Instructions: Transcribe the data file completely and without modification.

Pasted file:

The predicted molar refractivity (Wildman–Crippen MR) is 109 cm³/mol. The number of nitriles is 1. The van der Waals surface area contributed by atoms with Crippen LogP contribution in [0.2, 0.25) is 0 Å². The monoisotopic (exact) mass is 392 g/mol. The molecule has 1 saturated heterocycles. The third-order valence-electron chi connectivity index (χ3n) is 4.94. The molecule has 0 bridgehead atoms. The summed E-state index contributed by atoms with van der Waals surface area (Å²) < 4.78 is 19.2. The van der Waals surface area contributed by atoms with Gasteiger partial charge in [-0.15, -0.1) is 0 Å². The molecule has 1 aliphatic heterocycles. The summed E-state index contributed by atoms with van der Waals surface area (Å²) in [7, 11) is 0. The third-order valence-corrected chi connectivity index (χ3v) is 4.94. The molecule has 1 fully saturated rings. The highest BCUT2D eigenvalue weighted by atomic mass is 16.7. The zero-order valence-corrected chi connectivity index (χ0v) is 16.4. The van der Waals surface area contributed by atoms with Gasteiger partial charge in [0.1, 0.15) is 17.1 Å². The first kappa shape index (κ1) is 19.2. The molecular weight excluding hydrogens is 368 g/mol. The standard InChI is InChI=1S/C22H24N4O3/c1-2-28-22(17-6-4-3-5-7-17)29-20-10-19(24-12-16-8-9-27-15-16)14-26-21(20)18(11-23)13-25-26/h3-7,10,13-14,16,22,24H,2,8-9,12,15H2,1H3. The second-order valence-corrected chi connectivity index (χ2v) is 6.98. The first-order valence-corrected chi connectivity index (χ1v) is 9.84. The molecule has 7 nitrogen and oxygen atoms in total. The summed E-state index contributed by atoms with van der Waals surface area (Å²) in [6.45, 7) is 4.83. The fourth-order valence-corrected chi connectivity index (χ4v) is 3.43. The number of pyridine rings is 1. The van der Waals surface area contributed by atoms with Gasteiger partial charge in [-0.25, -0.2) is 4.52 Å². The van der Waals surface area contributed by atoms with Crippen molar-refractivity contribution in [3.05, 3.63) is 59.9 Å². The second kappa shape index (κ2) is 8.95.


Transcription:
The predicted molar refractivity (Wildman–Crippen MR) is 109 cm³/mol. The number of nitriles is 1. The van der Waals surface area contributed by atoms with Crippen LogP contribution in [0.2, 0.25) is 0 Å². The monoisotopic (exact) mass is 392 g/mol. The molecule has 1 saturated heterocycles. The third-order valence-electron chi connectivity index (χ3n) is 4.94. The molecule has 0 bridgehead atoms. The summed E-state index contributed by atoms with van der Waals surface area (Å²) < 4.78 is 19.2. The van der Waals surface area contributed by atoms with Gasteiger partial charge in [-0.15, -0.1) is 0 Å². The molecule has 1 aliphatic heterocycles. The summed E-state index contributed by atoms with van der Waals surface area (Å²) in [7, 11) is 0. The third-order valence-corrected chi connectivity index (χ3v) is 4.94. The molecule has 1 fully saturated rings. The highest BCUT2D eigenvalue weighted by atomic mass is 16.7. The zero-order valence-corrected chi connectivity index (χ0v) is 16.4. The van der Waals surface area contributed by atoms with Gasteiger partial charge in [0.1, 0.15) is 17.1 Å². The first kappa shape index (κ1) is 19.2. The molecular weight excluding hydrogens is 368 g/mol. The standard InChI is InChI=1S/C22H24N4O3/c1-2-28-22(17-6-4-3-5-7-17)29-20-10-19(24-12-16-8-9-27-15-16)14-26-21(20)18(11-23)13-25-26/h3-7,10,13-14,16,22,24H,2,8-9,12,15H2,1H3. The second-order valence-corrected chi connectivity index (χ2v) is 6.98. The first-order valence-corrected chi connectivity index (χ1v) is 9.84. The molecule has 7 nitrogen and oxygen atoms in total. The summed E-state index contributed by atoms with van der Waals surface area (Å²) in [6.45, 7) is 4.83. The fourth-order valence-corrected chi connectivity index (χ4v) is 3.43. The number of pyridine rings is 1. The van der Waals surface area contributed by atoms with Gasteiger partial charge in [-0.25, -0.2) is 4.52 Å². The van der Waals surface area contributed by atoms with Crippen molar-refractivity contribution in [3.05, 3.63) is 59.9 Å². The second kappa shape index (κ2) is 8.95.